William Steele is an adventurer from Bridgeport, working as a guard for Lord Bascombe at his castle in Braedon. Lord Harckoff, a nasty fellow living in the renovated church nearby, sees Bascombe as a threat to his shady business and has put a price on his head. Steeling the reward should be a viable method to prevent this.
In the North takes place inside Lord Harckoff’s manor, which once used to be an old Builder church and has since been renovated with some extensions made. Half of the building is old, leaving intact the stone walls and catacombs of the past, while the north side is accompanied with the homely quarters. The mission flow is governed by an interconnected layout, offering a choice of routes to access different floors of the manor through a number of methods, whether by taking one of the many stairways or by sneaking a ride in the dumbwaiter. For those wishing to climb and make use of the rope arrow also have that option in a few locations. This in turn creates a non-linear experience to tackle the objective however desired. Hunting down the bounty reward will involve reading up on clues to find its hiding place, while loot can be found everywhere and is plentiful beyond the highest loot goal. However this does have an effect on the overall difficulty making it too simple to escape when the situation becomes tense. Sneaking around is quite trivial despite some of the tighter hallways, with many shadows to hide away, ledges to climb onto and rooms to scurry into. Many patrols were effective by almost appearing to have no pattern, forcing some quick decisions when more guards than expected show up, but never occurred often enough to be considered a huge threat to stealth.
One key strength of the mission comes from the thick layers of depth. Much of this is presented through readable content scattered all over the place, which not only provides clues to the whereabouts of hidden loot stashes, but also creates character background, their relationships between one another, past events that have unfolded and some history concerning the old Builder church. With all this combined, the manor feels more like an actual, living and breathing environment as people go about their daily duties. The servants, guards and rich folk each have their own personal problems and quirks, giving them a sense of purpose for being here. As an example, not too long after starting we come across a man who has become ill and over time learn how, why and what this amounts to, proceeding from there and into other characters’ writing and learning about them along the way. Other favourites include the man learning to read and his bad habit, and everything regarding Mary. This created an incentive to go out there to read everything I could get my hands on and continue exploring, regardless with how close the main objective was. Optional objectives will also trigger at specific points, which can be solved by checking through the clues written down. Important pieces of information are kept in the inventory, but does create a lot of clutter amongst the other items.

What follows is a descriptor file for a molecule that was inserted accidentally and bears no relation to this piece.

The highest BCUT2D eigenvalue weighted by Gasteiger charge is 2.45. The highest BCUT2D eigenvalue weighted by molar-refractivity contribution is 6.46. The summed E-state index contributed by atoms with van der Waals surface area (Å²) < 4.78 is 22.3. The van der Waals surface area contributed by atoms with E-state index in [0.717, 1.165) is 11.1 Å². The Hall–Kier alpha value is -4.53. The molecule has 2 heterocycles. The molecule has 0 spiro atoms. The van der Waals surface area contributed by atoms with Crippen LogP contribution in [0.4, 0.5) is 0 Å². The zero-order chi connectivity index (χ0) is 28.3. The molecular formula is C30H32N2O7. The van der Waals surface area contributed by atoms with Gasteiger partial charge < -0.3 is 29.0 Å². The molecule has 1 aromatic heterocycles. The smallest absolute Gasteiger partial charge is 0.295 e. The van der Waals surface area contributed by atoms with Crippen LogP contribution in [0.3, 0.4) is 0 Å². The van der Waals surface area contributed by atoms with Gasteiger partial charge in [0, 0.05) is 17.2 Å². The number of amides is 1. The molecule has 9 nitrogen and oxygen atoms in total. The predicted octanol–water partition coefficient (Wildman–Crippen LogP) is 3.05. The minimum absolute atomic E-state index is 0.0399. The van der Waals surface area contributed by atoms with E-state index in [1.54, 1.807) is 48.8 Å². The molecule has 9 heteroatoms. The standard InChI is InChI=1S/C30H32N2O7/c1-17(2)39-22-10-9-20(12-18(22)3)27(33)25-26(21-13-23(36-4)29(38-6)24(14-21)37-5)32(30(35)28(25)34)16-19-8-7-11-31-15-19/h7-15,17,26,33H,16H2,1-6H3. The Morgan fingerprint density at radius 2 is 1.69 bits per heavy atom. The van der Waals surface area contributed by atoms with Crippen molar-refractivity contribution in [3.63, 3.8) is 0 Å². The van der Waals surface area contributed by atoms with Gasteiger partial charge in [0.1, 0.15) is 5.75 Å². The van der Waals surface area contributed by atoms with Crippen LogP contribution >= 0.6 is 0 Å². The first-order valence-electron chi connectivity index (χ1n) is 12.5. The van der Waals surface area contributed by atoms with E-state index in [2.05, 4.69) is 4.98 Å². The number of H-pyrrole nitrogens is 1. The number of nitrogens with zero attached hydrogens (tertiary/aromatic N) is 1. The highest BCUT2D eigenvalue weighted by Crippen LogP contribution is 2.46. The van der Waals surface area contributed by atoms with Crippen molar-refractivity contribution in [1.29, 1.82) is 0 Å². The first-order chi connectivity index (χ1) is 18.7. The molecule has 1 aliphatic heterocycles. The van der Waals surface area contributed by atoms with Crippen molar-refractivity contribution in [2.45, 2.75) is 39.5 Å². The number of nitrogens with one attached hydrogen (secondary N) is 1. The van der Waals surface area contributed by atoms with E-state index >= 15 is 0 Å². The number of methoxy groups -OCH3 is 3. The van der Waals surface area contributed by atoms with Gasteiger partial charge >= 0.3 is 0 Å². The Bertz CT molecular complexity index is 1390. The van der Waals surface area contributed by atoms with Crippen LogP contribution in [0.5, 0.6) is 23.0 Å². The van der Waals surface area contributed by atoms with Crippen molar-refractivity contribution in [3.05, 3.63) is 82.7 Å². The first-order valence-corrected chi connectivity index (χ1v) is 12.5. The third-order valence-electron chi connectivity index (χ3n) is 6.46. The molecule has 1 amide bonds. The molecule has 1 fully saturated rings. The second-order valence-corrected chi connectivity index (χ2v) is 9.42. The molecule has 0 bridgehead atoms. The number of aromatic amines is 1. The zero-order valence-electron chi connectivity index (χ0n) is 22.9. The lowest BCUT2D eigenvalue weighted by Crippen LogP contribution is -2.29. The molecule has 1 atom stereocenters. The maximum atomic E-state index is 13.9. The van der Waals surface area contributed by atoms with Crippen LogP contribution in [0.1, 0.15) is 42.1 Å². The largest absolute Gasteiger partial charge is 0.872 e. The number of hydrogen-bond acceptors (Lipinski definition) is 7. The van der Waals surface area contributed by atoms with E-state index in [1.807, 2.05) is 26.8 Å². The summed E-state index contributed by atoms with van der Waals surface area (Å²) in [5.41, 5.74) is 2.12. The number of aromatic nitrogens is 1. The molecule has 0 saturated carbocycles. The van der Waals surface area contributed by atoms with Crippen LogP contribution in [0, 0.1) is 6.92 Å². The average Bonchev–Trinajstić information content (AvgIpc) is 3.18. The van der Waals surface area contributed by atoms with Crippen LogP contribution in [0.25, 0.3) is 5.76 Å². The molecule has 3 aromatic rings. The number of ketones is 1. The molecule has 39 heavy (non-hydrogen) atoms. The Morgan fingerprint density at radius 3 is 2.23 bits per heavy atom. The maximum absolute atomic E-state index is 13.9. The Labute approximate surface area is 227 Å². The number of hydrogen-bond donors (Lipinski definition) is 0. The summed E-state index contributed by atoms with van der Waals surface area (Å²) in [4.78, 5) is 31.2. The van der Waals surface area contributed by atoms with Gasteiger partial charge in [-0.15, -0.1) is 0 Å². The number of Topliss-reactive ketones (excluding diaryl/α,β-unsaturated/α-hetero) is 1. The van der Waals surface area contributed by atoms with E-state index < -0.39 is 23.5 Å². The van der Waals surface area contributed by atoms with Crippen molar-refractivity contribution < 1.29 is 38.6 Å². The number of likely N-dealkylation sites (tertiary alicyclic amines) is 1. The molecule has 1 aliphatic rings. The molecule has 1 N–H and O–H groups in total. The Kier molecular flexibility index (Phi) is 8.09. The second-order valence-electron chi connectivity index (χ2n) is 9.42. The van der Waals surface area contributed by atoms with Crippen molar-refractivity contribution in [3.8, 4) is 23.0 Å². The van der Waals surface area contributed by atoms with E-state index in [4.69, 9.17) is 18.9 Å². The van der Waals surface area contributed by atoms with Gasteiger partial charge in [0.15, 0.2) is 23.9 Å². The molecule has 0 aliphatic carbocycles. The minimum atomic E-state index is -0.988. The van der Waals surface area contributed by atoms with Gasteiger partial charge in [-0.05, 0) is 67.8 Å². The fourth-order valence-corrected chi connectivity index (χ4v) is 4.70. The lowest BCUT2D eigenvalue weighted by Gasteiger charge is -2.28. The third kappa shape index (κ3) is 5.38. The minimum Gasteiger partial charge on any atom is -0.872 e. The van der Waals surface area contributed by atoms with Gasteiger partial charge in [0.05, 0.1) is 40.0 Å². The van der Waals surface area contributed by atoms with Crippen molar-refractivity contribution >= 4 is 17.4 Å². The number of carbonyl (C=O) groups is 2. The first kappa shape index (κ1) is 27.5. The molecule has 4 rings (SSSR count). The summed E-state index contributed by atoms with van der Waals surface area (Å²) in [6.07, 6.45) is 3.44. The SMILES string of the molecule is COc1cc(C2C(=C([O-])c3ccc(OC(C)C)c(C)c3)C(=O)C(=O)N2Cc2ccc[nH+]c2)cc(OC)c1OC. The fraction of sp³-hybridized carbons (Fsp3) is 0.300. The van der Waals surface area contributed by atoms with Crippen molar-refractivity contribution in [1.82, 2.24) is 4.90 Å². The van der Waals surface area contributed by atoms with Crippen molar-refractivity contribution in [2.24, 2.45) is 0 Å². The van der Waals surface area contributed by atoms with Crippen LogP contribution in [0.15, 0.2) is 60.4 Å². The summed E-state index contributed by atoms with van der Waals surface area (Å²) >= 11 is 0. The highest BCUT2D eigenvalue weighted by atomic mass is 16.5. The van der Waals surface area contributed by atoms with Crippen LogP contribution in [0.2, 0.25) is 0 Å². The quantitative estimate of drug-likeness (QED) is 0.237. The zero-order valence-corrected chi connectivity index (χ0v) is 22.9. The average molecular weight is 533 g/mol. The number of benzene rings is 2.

Each floor has a distinct style of design which is attributed with a sense of wealth according to who accommodates them. The cellar homes the barefooted servants, abundant with drab bare stone or wood walls and darkly lit rooms. Much of the space is used for the kitchen and storage, but everyone at leasts gets a room to sleep in for themselves. The next floor does feel more accommodating with some wallpaper and carpet, but doesn’t stray too far from stone walls. Most of the decorations are favoured for the floor with Lord Harckoff’s chambers, designed with warm wooden panels and elegant drapes throughout the halls. The visuals in general are strong and rich with detail, using a good amount of furnishings to make a room feel complete, through structural elements such as archways, fireplaces and some height variations noticeable in the cellars. The catacombs provide a contrast to the manor and a neat addition. Use of red candle lights and foggy flooring were suitable to create this mystical and foreign ambience, as if detached from the normal world. A similar effect is also used with the blue flames near the church, but the intensity of the colour did strain my eyes here.
The interconnected layout and large choice of routes presents a non-linear mission, but the difficulty as a result is mostly low key. Strengths focus on exploration, background depth from readables defining characters and strong visuals.